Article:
Jewish World Review Sept. 29, 2004 / 14 Tishrei 5765
Florida is not a Third World nation in need of monitoring
I'm tired of hearing people compare the Florida election debacle of 2000 to the voting problems in third world or fledgling nations. It just detracts from the serious problem that did and do exist in our own voting system.
The latest salvo from former President Jimmy Carter in an op-ed piece in The Washington Post. While President Carter makes some important points about the continuing problems with Florida's voting procedures, he loses credibility by taking seriously those who said that his organization, The Carter Center, should observe the election in Florida the same way they did in Venezuela, Indonesia and Mozambique.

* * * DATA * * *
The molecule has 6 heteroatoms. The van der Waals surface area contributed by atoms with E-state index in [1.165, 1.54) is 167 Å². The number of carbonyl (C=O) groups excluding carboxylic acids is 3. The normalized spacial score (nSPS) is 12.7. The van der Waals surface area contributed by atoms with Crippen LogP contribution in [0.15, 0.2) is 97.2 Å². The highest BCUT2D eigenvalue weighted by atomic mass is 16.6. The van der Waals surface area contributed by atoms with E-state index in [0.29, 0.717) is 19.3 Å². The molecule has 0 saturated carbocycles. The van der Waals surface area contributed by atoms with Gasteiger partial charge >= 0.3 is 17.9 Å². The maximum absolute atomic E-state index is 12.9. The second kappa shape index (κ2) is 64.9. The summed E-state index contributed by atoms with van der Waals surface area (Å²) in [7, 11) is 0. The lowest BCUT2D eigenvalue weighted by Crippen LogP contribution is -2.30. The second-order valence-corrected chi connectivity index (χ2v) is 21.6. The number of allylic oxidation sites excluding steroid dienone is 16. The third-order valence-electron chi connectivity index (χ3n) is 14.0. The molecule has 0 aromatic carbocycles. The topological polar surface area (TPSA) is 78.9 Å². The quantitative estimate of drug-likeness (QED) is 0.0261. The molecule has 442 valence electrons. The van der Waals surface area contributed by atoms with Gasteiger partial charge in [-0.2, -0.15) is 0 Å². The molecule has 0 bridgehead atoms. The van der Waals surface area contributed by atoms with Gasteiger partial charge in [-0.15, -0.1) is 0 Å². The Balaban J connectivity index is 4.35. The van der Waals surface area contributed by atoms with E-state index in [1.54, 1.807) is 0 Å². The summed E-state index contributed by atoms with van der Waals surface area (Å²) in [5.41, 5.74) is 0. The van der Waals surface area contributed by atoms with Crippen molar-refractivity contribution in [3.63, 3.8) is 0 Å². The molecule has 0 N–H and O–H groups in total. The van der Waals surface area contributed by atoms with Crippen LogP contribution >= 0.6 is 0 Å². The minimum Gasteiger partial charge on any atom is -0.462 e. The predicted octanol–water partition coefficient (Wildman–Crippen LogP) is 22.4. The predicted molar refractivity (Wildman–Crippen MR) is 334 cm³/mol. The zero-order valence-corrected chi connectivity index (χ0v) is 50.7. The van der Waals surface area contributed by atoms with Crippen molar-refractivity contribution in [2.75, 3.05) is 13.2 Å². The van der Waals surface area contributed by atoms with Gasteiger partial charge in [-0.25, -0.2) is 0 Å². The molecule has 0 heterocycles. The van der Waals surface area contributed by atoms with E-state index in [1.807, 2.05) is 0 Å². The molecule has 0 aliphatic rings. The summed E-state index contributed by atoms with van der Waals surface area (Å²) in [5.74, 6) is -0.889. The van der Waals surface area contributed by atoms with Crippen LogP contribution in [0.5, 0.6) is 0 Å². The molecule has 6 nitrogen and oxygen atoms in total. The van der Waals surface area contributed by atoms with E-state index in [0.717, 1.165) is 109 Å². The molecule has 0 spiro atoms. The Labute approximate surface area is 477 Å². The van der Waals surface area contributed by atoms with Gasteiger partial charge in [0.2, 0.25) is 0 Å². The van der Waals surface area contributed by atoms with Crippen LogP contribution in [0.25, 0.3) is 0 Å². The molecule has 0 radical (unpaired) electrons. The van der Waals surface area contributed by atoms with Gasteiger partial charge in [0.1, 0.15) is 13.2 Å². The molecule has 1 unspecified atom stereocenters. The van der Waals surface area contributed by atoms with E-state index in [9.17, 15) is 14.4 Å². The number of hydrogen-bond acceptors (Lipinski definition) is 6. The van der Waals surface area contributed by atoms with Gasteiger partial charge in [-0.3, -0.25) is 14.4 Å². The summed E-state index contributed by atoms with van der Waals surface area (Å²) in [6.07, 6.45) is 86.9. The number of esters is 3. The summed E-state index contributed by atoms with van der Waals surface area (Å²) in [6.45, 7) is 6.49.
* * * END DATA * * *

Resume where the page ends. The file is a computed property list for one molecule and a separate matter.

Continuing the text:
True, we may see a repeat of some of the problems in Florida. There are issues that should have been remedied years ago. But discussing the Florida election and Mozambique in the same sentence is just inflammatory and partisan silliness. When you make that kind of comparison, many like me are just going to tune out rather than focus on the real problems. I venture to say that if any voting system were scrutinized as closely as Florida in 2000, warts would appear.
Many other nations are dealing with voting systems covered in tumors. Remember those 13 Democrats in the House asked the U.N. to monitor the election the way the U.N. had many war-torn countries? That's not happening. And while there are some international organizations coming to watch the voting, Americans aren't going to stand for international monitors telling us how our election can or should be run.
No, Americans like President Carter should effort change, we need it. But when you throw in overstated comparisons to countries with massive voter problem, don't expect people to listen.
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